• Leica has to work on new models because once you enter the digital market, core technologies that improve image quality is camera based (sensors, image processors, etc), where as in the traditional mechanical camera world innovation happened on the film end (faster speed films, lower grain, higher grain, blacker blacks). Big more importantly with Kodak’s financial difficulties and impending exit from the digital space Leica will need a new partner and hence a new camera.

      Aside from that, I must agree with you on the photos, I think 20% of those images posted are a result of that creamy, smooth rendering you can only get from Leica glass.

  13. Great images! Has the m9 replaced your other equipment or just supplemented it for some natural light assignments ? Have you tried it with studio lighting yet ?

  14. I love shooting my M8.2 for pro jobs, the results are really good; good enough for brochures, magazines and internet …
    No 2 $ from me for Steve … 🙂

  15. Wow, I’ve just become very inspired! Beautiful images indeed.

    I guess my only question is, is it tough to have your subjects dynamically moving and changing poses/facial expressions while you are manually adjusting focus? Do you end up with fewer “keeper” shots compared to when using a system that has fast AF (tracking)? Also, are the Crons used because they are small and easier to frame the shot since they don’t disturb the field of view in the viewfinder?

    Thanks for sharing, this totally made my day!

    • Also, what F stop are you primarily using when shooting commissioned fashion shoots like this? Is it wide open? Thanks!

  16. I have a question Steve, is it easier to focus with a leica lens/leica rangefinder? Because with my D7000, i stick with the AF, unable to do manual focus whether it’s a prime lens or zoom. Just don’T want to miss a shot, but still missing a lot! I’m just an amateur who wants to ne na netter photograph

      • I’ve never used a Leica rangefinder (only a crappy Polaroid rangefinder focusing system) so I can’t answer your questions directly. However, missing the focus while manually focusing on your D7000 is definitely not your fault, especially with fast primes. Modern focusing screens are simply not designed to be used to manually focused because they know most people rely on the AF. They don’t even show you the effects of opening up your aperture beyond something like f/3.5 . Before you give up on manual focusing, I would recommend getting an alternative focusing screen like the Katzeye ones: http://www.katzeyeoptics.com/item–Nikon-D7000-Focusing-Screen–prod_D7000.html

        A focusing screen like this has been optimized for fast primes and has focusing aids like a split prism and a microprism ring, just like you had in the old film days.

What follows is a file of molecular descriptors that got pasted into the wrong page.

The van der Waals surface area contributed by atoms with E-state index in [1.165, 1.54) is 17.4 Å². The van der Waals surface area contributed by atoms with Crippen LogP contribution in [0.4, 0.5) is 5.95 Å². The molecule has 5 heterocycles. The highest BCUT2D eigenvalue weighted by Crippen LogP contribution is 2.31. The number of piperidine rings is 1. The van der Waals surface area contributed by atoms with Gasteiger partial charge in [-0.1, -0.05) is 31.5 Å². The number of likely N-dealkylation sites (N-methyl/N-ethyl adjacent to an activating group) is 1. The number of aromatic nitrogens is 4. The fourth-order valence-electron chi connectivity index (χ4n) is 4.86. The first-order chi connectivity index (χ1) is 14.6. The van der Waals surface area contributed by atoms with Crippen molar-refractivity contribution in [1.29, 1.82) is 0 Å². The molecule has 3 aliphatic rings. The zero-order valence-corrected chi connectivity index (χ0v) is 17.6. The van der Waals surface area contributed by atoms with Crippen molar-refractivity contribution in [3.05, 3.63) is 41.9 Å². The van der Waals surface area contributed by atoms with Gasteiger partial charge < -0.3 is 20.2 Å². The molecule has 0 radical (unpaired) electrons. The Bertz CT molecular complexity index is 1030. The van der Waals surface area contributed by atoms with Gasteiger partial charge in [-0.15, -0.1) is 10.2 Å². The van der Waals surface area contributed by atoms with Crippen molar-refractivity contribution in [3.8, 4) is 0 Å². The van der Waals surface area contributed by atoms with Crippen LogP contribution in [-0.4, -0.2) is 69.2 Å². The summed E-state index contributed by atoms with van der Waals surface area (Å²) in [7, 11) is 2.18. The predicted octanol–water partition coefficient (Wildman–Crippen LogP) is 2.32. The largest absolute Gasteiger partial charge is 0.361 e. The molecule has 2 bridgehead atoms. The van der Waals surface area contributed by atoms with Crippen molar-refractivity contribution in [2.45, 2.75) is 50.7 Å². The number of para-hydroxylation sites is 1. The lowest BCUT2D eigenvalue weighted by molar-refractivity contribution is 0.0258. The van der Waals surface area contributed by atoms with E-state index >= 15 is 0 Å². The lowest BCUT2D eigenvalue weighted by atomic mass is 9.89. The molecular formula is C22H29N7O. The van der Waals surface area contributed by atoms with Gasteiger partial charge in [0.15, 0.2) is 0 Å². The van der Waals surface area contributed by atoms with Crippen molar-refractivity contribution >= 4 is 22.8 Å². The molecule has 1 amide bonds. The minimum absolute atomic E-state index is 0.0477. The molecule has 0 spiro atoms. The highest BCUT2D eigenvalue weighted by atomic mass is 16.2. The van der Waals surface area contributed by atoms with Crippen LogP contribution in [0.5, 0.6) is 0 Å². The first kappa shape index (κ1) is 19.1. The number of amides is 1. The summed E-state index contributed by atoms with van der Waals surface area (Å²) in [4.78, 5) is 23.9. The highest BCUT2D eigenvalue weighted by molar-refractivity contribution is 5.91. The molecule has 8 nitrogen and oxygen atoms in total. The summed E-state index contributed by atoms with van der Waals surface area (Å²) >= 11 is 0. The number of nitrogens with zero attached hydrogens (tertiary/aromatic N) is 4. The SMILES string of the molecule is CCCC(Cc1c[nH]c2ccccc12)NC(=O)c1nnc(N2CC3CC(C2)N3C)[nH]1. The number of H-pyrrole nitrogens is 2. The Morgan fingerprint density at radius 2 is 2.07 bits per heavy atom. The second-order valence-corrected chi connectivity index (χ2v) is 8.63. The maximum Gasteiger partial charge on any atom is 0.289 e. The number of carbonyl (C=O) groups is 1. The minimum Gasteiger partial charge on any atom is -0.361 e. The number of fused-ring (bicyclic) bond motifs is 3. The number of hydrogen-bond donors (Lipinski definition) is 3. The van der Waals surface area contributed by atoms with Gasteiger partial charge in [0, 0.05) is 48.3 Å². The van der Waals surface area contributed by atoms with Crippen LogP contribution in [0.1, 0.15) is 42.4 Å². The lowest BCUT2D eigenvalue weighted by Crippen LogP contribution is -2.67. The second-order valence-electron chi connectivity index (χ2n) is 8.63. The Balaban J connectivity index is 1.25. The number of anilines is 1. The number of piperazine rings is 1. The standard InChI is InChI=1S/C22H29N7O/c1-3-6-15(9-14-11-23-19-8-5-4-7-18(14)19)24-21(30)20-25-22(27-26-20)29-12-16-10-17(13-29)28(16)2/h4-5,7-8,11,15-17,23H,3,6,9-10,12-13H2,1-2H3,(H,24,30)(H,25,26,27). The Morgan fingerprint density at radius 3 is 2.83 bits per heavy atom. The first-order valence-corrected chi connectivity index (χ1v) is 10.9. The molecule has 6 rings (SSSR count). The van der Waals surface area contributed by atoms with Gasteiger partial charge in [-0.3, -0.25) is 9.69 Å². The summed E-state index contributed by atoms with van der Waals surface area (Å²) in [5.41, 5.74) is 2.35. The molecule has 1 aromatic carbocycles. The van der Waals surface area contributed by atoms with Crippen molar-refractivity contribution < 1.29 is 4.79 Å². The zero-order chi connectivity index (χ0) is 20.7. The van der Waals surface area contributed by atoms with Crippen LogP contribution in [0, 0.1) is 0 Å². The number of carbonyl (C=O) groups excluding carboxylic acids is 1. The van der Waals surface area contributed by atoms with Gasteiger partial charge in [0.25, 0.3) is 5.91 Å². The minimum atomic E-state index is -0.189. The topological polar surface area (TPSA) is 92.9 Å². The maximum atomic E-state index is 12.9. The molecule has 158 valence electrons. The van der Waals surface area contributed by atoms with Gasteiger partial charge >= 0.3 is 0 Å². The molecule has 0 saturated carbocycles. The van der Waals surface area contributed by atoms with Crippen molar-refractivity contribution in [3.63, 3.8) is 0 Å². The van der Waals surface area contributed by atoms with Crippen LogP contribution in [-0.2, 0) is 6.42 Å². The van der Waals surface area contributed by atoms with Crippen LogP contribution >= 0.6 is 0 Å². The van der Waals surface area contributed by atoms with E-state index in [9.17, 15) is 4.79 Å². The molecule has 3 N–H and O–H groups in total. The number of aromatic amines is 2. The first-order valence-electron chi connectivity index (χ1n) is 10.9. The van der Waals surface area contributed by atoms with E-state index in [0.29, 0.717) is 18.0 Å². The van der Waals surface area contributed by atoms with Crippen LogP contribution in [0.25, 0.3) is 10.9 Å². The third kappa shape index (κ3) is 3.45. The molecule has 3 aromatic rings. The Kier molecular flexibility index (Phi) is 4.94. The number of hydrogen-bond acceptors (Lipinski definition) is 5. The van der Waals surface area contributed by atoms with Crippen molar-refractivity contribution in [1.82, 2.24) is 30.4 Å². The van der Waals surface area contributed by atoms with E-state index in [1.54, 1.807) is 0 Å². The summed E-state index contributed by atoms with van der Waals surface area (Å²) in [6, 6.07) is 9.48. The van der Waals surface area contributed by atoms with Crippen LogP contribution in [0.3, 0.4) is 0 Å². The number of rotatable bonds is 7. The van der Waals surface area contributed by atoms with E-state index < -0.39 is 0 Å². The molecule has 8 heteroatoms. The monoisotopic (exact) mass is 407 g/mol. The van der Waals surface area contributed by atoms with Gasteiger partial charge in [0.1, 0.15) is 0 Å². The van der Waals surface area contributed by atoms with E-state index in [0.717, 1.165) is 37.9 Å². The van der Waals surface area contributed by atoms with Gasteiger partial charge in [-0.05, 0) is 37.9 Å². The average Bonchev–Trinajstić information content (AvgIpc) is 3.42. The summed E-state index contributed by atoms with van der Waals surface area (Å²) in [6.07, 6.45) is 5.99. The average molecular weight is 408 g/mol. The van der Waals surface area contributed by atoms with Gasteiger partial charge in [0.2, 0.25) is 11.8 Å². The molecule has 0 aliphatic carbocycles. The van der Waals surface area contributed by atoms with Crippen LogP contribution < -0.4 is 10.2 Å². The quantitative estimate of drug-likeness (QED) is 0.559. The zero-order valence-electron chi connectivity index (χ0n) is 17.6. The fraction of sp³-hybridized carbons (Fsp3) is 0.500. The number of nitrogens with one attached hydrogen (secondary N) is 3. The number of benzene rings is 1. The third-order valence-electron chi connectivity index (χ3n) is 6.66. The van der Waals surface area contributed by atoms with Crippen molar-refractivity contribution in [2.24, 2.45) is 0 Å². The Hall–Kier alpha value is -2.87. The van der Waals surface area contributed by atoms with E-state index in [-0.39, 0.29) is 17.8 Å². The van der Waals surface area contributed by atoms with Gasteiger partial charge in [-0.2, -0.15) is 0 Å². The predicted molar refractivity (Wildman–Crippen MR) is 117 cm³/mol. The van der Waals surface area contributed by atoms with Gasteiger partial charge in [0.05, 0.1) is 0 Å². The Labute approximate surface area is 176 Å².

• I happen to own the D7000 and Katzeye screen combo with a few not so fast lenses (35 f1.8 and a 50 f1.8).

          It does wonders in daylight. But in a dim lit room or inside a club you won’t be able to use it at all. It may have to do with the D7K’s smallish viewfinder. But either way, I thought you’d all like to know this since the Katzeye is a little expensive.

          Stick with your liveview screen. Works for me.

        • I had a D7000 and tried for a while a 3rd party focusing screen hoping to make it easier focusing with fast primes (50mm 1.2 and 85 1.4). I actually went back to the original Nikon screen. The screen on the D7000 is better than earlier models such as the D70 and D80. Your mileage may vary !
          Happy with the M8 now …

    • The M9’s split-screen focus is an aid that newer generation DSLRs don’t offer, and it helps you to achieve critical focus. It can be difficult in low light/low contrast situations, but practicing zone focusing helps to overcome this. Most newer DSLR lenses either have a half-hearted distance scale, or lack one entirely, making zone focusing a crap shoot.

    • For manual focus in dim light, nothing beats a Leica M rangefinder. My old full-frame film SLRs could be pretty good with the right screen and a 1.2 lens, but APS dSLRs like the D7000 and K-5 are much worse. The D700 isn’t as bad.

    • Ok, thanks everyone! it clears my mind. i don’T mind the autofocus, it’s just sometimes, it doesn’t focus where i want it to. But i have much more trouble AF with my brother 60D, very painful.

      • Then just use the center collimator to focus and reframe once half pressed. If you let the camera choose you never know for sure what will be in focus and what will not.

Comments are closed.